Interview: Calista Flockhart Talks Brothers And Sisters

Fans of Ally McBeal’s breezy relationship issues may be shocked to see Calista Flockhart in ABC’s new drama Brothers & Sisters. She plays a right wing conservative radio show host, although much nicer to look at than her real life counterparts. In the show, she and her other siblings regroup at home to deal with a family crisis. That, says Flockhart, is more central to the character than her job.

“I also think the character is a woman who is at a point in her life where she’s making decisions that will carry her through the next 10, 20 years, so she’s going through a stage,” said Flockhart. “It’s ‘By the way, she’s a conservative’ but she’s still a young woman who is making decisions about her family and about her boyfriend and about marriage and about having her own family, and I think a lot of issues like that will come up.”

After her five year absence from any screen, large or small, it was important for Flockhart to find something very different than her previous gig. “I think that the character that I'm playing now is so fundamentally different than Ally that I haven't I haven't felt like I had to worry about it at all. But I definitely wanted to make a different choice. I think this show is very different. It's a very real show, and Ally was sort of fantastical and a different kind of reality, and it was very high comedy. This is, I think, funny, and yet it's just different. So the responsibility, I think, is off of me because it's such a different playing field.”

Another big difference is that without a David E. Kelley at the helm, she doesn’t have to treat each script like a Shakespearean play. “I keep calling the script supervisor and saying, ‘What is that word? Is it is or it?’ I’m very specific about the words I say and Robbie [Baitz] and Ken [Olin] are like, ‘Who cares?’ and I say, ‘I care.’ It’s funny because Robbie writes it better than I do so I’m the actress that stays right on the script unless it’s asked of me to improv. But usually I like to stay right on the script.”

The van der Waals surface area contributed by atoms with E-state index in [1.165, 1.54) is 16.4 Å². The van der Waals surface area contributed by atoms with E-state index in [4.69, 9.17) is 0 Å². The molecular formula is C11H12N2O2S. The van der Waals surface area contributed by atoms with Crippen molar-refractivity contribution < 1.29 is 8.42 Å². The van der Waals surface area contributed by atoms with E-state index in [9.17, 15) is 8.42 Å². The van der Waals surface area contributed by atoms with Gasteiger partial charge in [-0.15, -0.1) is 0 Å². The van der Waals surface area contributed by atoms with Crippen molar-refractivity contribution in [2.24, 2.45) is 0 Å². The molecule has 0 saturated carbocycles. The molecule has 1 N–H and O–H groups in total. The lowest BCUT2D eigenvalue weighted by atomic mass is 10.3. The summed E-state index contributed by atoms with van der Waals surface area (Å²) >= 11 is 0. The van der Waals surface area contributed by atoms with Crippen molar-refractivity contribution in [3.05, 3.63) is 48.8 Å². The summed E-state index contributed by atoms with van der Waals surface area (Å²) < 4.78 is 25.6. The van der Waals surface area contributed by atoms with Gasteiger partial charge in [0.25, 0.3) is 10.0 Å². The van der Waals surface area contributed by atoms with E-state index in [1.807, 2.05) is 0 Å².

Having been a stay at home mom for five years, the biggest decision to make Brothers & Sisters was how to fit work into her family life. “My son is five. He's off to school. I miss acting a lot. I wanted to stay in L.A. I don't want to travel. And out of the blue, and I was sort of thinking about, ‘Well, it's time for me to go back to work. I really want to go back to work.’ And then I got a phone call from Robbie, who I've known for a long time from doing theater in New York. And it just seemed like the perfect time and the perfect project. And the fact that the show is an ensemble with so many wonderful, amazing actors, I wasn't going to be responsible for carrying the show and I would have a better schedule.”

Five years is a long time, and one can imagine any actor suffering from withdrawal symptoms after a shorter while. “I certainly did [miss acting]. I loved being a mom but as any mother can tell you, you stay home with a two year old 24-7 and you get mush brain and you start wishing that you were working. And then when you’re working, unfortunately you’re wishing that you were home. It’s a tough dilemma that I have a new appreciation for.”

Now that she’s back, there’s hardly a downside. “No, actually, it’s fun to be back. All parts of it. It’s fun to get out and talk about your work with people. It’s kind of exciting to get feedback and know what other people are thinking. It’s interesting for me.”

Brothers & Sister premieres tonight at 10 on ABC.